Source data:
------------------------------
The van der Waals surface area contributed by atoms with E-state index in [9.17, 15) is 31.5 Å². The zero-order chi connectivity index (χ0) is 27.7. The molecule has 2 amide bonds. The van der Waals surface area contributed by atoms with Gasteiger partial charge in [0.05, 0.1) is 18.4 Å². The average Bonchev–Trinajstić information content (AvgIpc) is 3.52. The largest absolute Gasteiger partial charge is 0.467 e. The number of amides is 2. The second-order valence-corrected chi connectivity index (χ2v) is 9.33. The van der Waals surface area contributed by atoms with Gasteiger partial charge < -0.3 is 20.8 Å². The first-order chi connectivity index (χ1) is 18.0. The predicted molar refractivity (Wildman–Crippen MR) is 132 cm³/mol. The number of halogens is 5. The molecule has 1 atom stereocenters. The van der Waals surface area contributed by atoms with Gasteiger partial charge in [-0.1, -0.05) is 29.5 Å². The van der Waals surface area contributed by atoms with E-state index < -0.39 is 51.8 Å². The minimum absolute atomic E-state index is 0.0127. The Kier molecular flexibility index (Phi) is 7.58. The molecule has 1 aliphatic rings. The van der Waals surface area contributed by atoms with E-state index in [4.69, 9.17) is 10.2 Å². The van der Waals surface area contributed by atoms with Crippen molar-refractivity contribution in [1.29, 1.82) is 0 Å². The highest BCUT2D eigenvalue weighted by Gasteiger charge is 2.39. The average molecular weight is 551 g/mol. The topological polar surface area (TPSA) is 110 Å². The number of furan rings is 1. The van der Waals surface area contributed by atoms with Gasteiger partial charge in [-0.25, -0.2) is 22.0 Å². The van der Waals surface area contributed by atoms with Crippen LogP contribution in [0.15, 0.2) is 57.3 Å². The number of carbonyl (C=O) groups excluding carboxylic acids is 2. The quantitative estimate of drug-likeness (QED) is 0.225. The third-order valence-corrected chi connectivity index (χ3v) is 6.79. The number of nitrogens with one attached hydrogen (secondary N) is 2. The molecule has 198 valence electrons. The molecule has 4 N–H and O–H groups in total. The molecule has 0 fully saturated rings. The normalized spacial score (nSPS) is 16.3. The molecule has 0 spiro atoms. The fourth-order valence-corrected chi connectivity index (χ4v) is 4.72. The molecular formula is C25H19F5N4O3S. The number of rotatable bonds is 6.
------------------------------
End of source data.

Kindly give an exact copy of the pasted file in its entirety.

The van der Waals surface area contributed by atoms with E-state index in [9.17, 15) is 31.5 Å². The zero-order chi connectivity index (χ0) is 27.7. The molecule has 2 amide bonds. The van der Waals surface area contributed by atoms with Gasteiger partial charge in [0.05, 0.1) is 18.4 Å². The average Bonchev–Trinajstić information content (AvgIpc) is 3.52. The largest absolute Gasteiger partial charge is 0.467 e. The number of amides is 2. The second-order valence-corrected chi connectivity index (χ2v) is 9.33. The van der Waals surface area contributed by atoms with Gasteiger partial charge < -0.3 is 20.8 Å². The first-order chi connectivity index (χ1) is 18.0. The predicted molar refractivity (Wildman–Crippen MR) is 132 cm³/mol. The number of halogens is 5. The molecule has 1 atom stereocenters. The van der Waals surface area contributed by atoms with Gasteiger partial charge in [-0.1, -0.05) is 29.5 Å². The van der Waals surface area contributed by atoms with E-state index < -0.39 is 51.8 Å². The minimum absolute atomic E-state index is 0.0127. The Kier molecular flexibility index (Phi) is 7.58. The molecule has 1 aliphatic rings. The van der Waals surface area contributed by atoms with E-state index in [4.69, 9.17) is 10.2 Å². The van der Waals surface area contributed by atoms with Crippen molar-refractivity contribution in [1.29, 1.82) is 0 Å². The highest BCUT2D eigenvalue weighted by Gasteiger charge is 2.39. The average molecular weight is 551 g/mol. The topological polar surface area (TPSA) is 110 Å². The number of furan rings is 1. The van der Waals surface area contributed by atoms with Gasteiger partial charge in [-0.25, -0.2) is 22.0 Å². The van der Waals surface area contributed by atoms with Crippen LogP contribution in [0.15, 0.2) is 57.3 Å². The number of carbonyl (C=O) groups excluding carboxylic acids is 2. The quantitative estimate of drug-likeness (QED) is 0.225. The third-order valence-corrected chi connectivity index (χ3v) is 6.79. The number of nitrogens with one attached hydrogen (secondary N) is 2. The molecule has 198 valence electrons. The molecule has 4 N–H and O–H groups in total. The molecule has 0 fully saturated rings. The normalized spacial score (nSPS) is 16.3. The molecule has 0 spiro atoms. The fourth-order valence-corrected chi connectivity index (χ4v) is 4.72. The molecular formula is C25H19F5N4O3S. The number of rotatable bonds is 6.